very tough Caribou Mountains, had a vehicle flat in isolated and rugged
country, and finally made it back at night to a small mountain town.

With the sectarian political Net discussions unusually subdued, and other
family members wondering if we'd been chewing loco weed,  Maria [oldest
daughter] and I and our family Shelty [also named Hunter] left our 'way up
family house this late afternoon  in 103 degree heat and traveled five
super-steep miles up into the very high and very steep rocky ridge country.
It didn't get much cooler even up there -- though we had some shade from
pines and cedars. After awhile I began to feel that I was back in boot camp.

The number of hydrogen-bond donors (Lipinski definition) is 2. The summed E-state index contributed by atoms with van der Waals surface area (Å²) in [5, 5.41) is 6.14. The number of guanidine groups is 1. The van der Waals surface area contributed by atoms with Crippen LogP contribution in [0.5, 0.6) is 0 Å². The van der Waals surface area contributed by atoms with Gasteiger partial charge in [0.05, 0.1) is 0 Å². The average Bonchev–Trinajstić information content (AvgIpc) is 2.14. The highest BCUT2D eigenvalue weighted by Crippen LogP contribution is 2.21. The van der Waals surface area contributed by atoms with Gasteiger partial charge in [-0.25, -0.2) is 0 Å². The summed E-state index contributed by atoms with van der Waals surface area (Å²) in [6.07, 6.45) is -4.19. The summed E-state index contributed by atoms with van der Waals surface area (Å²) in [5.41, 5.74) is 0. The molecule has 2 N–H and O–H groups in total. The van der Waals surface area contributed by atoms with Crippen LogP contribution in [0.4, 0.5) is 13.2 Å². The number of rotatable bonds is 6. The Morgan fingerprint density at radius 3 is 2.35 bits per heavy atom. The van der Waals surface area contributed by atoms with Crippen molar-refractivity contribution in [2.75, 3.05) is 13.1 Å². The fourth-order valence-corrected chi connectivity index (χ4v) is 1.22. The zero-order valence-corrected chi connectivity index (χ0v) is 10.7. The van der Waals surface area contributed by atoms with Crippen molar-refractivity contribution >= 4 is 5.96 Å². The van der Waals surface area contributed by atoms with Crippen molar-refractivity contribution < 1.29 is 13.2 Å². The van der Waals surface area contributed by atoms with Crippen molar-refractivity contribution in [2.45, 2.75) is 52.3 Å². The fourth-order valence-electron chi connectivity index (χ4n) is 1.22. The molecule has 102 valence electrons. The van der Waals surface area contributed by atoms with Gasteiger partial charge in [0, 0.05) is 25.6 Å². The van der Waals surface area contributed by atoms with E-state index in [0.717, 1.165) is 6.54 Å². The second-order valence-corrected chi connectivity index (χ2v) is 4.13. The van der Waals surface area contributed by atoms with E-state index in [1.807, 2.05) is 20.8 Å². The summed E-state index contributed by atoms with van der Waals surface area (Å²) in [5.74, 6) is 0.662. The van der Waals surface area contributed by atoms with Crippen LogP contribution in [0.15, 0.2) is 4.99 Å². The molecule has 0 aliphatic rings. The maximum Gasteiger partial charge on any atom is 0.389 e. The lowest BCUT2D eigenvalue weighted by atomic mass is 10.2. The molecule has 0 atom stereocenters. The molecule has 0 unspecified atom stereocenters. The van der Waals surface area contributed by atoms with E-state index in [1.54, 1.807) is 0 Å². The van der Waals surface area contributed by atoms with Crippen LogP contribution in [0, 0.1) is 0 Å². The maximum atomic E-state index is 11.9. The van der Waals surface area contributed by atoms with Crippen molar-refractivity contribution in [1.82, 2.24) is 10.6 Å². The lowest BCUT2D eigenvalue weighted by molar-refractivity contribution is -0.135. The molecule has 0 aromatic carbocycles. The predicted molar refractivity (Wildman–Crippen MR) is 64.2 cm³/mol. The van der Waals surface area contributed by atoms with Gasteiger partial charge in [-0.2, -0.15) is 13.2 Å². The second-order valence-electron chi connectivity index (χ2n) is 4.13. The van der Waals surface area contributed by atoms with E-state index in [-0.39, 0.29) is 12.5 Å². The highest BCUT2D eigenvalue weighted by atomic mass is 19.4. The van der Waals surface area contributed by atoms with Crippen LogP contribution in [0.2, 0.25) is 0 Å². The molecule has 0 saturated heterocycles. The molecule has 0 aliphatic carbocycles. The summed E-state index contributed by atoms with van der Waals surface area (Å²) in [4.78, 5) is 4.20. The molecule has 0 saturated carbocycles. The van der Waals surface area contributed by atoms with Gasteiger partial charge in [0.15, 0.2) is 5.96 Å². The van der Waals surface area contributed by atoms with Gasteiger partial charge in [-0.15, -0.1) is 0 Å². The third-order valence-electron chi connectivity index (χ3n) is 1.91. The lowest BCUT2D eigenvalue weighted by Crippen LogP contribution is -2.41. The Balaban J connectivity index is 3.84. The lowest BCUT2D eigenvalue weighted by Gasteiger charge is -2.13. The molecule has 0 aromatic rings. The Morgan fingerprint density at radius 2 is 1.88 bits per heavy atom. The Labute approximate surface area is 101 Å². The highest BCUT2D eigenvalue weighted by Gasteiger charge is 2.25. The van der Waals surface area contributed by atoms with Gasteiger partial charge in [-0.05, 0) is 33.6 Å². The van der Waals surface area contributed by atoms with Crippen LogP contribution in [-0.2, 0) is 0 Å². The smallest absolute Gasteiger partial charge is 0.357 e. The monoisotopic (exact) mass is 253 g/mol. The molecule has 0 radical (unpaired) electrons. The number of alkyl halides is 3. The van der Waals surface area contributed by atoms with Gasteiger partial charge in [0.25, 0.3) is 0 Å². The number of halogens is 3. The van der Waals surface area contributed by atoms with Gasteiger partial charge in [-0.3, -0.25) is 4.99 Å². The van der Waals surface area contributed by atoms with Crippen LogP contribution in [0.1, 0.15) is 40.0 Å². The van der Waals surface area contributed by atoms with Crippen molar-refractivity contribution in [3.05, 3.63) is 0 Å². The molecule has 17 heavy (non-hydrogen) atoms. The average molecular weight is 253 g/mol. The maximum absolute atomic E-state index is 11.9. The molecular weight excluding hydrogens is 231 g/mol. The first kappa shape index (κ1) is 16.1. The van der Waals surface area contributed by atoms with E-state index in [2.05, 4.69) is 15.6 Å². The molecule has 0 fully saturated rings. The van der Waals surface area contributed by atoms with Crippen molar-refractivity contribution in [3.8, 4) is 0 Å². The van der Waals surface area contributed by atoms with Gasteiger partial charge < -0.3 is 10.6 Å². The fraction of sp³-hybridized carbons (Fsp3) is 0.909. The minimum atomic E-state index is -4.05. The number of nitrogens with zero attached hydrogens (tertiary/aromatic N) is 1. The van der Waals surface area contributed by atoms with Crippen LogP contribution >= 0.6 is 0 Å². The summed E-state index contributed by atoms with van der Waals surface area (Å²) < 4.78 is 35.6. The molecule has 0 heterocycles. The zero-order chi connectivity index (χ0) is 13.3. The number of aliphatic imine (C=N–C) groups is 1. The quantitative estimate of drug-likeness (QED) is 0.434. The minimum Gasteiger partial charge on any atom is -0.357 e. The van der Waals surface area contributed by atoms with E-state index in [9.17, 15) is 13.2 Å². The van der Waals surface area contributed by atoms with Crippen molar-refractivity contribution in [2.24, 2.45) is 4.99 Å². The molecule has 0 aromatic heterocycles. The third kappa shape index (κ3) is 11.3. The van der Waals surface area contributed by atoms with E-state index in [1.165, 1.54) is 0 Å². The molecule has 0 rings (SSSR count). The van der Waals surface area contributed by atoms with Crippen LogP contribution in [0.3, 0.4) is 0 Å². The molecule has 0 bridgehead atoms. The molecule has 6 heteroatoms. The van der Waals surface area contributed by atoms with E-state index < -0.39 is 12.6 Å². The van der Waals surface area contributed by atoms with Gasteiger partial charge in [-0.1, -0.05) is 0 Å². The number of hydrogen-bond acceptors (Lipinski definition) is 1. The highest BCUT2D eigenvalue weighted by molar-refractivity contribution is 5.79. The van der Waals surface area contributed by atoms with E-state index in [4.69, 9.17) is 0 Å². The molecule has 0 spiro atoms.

[About all that was missing was the Crawdad Marching Song.]  Finally, at one
relatively treeless very far up top-out point, the sun was dropping but
still pounding very intensely down  upon my wide-brimmed Australian Akubra
Cattleman's hat [with the Kangaroo hide chinstrap.]  Maria and Hunter [the
dog] were showing seditious signs of having had it. By this time we were no
longer even concerned about rattlers -- who were obviously and sensibly
holed up in cool crevices.  So I led our little party down a ridge -- and
then  sharply down an extremely steep but shaded slope into a pleasantly
darkening mountain valley.   From there, having seen no other humans
anywhere on the entire junket, we made our way back to the house and ice.

Although we're all pretty much libertarians on doing our own thing our own
way, we  really didn't get much sympathy from the home guard folks on this

Yours, Hunter [Hunterbear]

Hunter Gray  [Hunterbear] (strawberry socialism)
Protected by Na´shdo´i´ba´i´